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Book Series

Routledge Studies in Shakespeare

This series is our home for cutting-edge, upper-level scholarly studies and edited collections. Considering Shakespeare alongside topics such as religion, politics, gender, race, ecology, popular culture, and history, titles are characterized by dynamic interventions into established subjects and innovative studies on emerging topics.

New and Published Books

1-10 of 12 results in Routledge Studies in Shakespeare
  1. Disability, Health, and Happiness in the Shakespearean Body

    Edited by Sujata Iyengar

    Series: Routledge Studies in Shakespeare

    This book considers early modern and postmodern ideals of health, vigor, ability, beauty, well-being, and happiness, uncovering and historicizing the complex negotiations among physical embodiment, emotional response, and communally-sanctioned behavior in Shakespeare's literary and material world....

    Published December 22nd 2014 by Routledge

  2. Mary Wroth and Shakespeare

    Edited by Paul Salzman, Marion Wynne-Davies

    Series: Routledge Studies in Shakespeare

    Over the last twenty five years, scholarship on Early Modern women writers has produced editions and criticisms, both on various groups and individual authors. The work on Mary Wroth has been particularly impressive at integrating her poetry, prose and drama into the canon. This in turn has led to...

    Published November 6th 2014 by Routledge

  3. Shakespeare, the Bible, and the Form of the Book

    Contested Scriptures

    Edited by Travis DeCook, Alan Galey

    Series: Routledge Studies in Shakespeare

    Why do Shakespeare and the English Bible seem to have an inherent relationship with each other? How have these two monumental traditions in the history of the book functioned as mutually reinforcing sources of cultural authority? How do material books and related reading practices serve as specific...

    Published July 16th 2014 by Routledge

  4. Shakespeare, Trauma and Contemporary Performance

    By Catherine Silverstone

    Series: Routledge Studies in Shakespeare

    Shakespeare, Trauma and Contemporary Performance examines how contemporary performances of Shakespeare’s texts on stage and screen engage with violent events and histories. The book attempts to account for – but not to rationalize – the ongoing and pernicious effects of various forms of violence as...

    Published July 2nd 2014 by Routledge

  5. Embodied Cognition and Shakespeare's Theatre

    The Early Modern Body-Mind

    Edited by Laurie Johnson, John Sutton, Evelyn Tribble

    Series: Routledge Studies in Shakespeare

    This collection considers issues that have emerged in Early Modern Studies in the past fifteen years relating to understandings of mind and body in Shakespeare’s world. Informed by The Body in Parts, the essays in this book respond also to the notion of an early modern ‘body-mind’ in which...

    Published March 5th 2014 by Routledge

  6. Reading Shakespeare through Philosophy

    By Peter Kishore Saval

    Series: Routledge Studies in Shakespeare

    Reading Shakespeare through Philosophy advocates that the beauty of Shakespearean drama is inseparable from its philosophical power. Shakespeare’s plays make demands on us even beyond our linguistic attention and historical empathy: they require thinking, and the concepts of philosophy can provide...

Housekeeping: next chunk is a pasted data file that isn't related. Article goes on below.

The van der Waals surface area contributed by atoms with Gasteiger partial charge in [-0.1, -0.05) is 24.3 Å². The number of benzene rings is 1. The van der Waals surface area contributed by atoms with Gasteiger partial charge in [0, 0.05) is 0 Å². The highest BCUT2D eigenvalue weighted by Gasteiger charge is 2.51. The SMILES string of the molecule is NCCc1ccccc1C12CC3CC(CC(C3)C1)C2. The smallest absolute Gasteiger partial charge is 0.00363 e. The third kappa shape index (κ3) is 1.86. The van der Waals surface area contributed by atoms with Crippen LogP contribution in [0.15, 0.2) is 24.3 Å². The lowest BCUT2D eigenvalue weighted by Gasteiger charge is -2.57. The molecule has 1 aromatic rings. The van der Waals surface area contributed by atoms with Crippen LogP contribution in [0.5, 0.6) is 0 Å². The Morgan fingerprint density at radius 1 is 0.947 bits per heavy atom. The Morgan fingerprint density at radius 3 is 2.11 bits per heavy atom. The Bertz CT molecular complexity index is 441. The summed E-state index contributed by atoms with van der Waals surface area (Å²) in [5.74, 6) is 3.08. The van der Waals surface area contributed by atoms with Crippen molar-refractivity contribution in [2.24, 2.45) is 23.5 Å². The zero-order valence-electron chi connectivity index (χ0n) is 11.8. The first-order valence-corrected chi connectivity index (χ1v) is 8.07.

Published January 12th 2014 by Routledge

  7. Radical Shakespeare

    Politics and Stagecraft in the Early Career

    By Chris Fitter

    Series: Routledge Studies in Shakespeare

    This book argues that Shakespeare was permanently preoccupied with the brutality, corruption, and ultimate groundlessness of the political order of his state, and that the impact of original Tudor censorship, supplemented by the relatively depoliticizing aesthetic traditions of later centuries,...

    Published July 7th 2013 by Routledge

  8. Re-playing Shakespeare in Asia

    Edited by Poonam Trivedi, Minami Ryuta

    Series: Routledge Studies in Shakespeare

    This book reviews the "playing" of Shakespeare in which there is a re-staging and a re-writing -- through adaptation, appropriation, or acculturation -- of the Western Shakespeare into the gestural, symbolic, stylized, or ritualized worlds of Asian theatre languages. It examines this interface in...

    Published May 29th 2012 by Routledge

  9. Memory in Shakespeare's Histories

    Stages of Forgetting in Early Modern England

    By Jonathan Baldo

    Series: Routledge Studies in Shakespeare

    A distinguishing feature of Shakespeare’s later histories is the prominent role he assigns to the need to forget. This book explore the ways in which Shakespeare expanded the role of forgetting in histories from King John to Henry V, as England contended with what were perceived to be traumatic...

    Published December 21st 2011 by Routledge

  10. Retheorizing Shakespeare through Presentist Readings

    By James O'Rourke

    Series: Routledge Studies in Shakespeare

    This book offers a theoretical rationale for the emerging presentist movement in Shakespeare studies and goes on to show, in a series of close readings, that a presentist Shakespeare is not an anachronism. Relying on a Brechtian aesthetic of "naïve surrealism" as the performative model of the...

    Published November 17th 2011 by Routledge